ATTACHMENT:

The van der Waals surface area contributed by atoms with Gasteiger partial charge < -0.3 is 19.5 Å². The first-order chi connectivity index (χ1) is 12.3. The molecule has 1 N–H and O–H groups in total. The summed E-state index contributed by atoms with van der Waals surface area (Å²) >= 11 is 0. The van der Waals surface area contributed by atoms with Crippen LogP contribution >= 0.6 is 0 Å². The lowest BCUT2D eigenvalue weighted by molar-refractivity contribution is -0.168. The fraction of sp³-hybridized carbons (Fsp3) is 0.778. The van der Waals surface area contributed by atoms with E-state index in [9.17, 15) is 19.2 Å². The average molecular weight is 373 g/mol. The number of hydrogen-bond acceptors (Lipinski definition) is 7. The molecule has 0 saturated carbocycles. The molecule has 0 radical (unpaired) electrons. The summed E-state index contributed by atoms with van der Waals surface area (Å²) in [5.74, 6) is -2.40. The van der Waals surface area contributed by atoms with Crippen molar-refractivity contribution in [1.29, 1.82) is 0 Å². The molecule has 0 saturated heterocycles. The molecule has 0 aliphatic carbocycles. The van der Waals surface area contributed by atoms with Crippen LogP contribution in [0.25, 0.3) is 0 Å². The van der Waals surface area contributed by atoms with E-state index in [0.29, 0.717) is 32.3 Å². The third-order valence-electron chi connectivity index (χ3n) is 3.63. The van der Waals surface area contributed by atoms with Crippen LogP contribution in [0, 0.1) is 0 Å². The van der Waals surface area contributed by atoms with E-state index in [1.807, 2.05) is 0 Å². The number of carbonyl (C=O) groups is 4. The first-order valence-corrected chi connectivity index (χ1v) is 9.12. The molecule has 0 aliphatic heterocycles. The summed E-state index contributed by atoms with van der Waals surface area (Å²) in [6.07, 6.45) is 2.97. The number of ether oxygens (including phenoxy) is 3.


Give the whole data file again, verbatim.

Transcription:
The van der Waals surface area contributed by atoms with Gasteiger partial charge < -0.3 is 19.5 Å². The first-order chi connectivity index (χ1) is 12.3. The molecule has 1 N–H and O–H groups in total. The summed E-state index contributed by atoms with van der Waals surface area (Å²) >= 11 is 0. The van der Waals surface area contributed by atoms with Crippen LogP contribution >= 0.6 is 0 Å². The lowest BCUT2D eigenvalue weighted by molar-refractivity contribution is -0.168. The fraction of sp³-hybridized carbons (Fsp3) is 0.778. The van der Waals surface area contributed by atoms with E-state index in [9.17, 15) is 19.2 Å². The average molecular weight is 373 g/mol. The number of hydrogen-bond acceptors (Lipinski definition) is 7. The molecule has 0 saturated carbocycles. The molecule has 0 radical (unpaired) electrons. The summed E-state index contributed by atoms with van der Waals surface area (Å²) in [5.74, 6) is -2.40. The van der Waals surface area contributed by atoms with Crippen molar-refractivity contribution in [1.29, 1.82) is 0 Å². The molecule has 0 saturated heterocycles. The molecule has 0 aliphatic carbocycles. The van der Waals surface area contributed by atoms with Crippen LogP contribution in [0.25, 0.3) is 0 Å². The van der Waals surface area contributed by atoms with E-state index in [0.29, 0.717) is 32.3 Å². The third-order valence-electron chi connectivity index (χ3n) is 3.63. The van der Waals surface area contributed by atoms with Crippen LogP contribution in [0, 0.1) is 0 Å². The van der Waals surface area contributed by atoms with E-state index in [1.807, 2.05) is 0 Å². The number of carbonyl (C=O) groups is 4. The first-order valence-corrected chi connectivity index (χ1v) is 9.12. The molecule has 0 aliphatic heterocycles. The summed E-state index contributed by atoms with van der Waals surface area (Å²) in [6.07, 6.45) is 2.97. The number of ether oxygens (including phenoxy) is 3.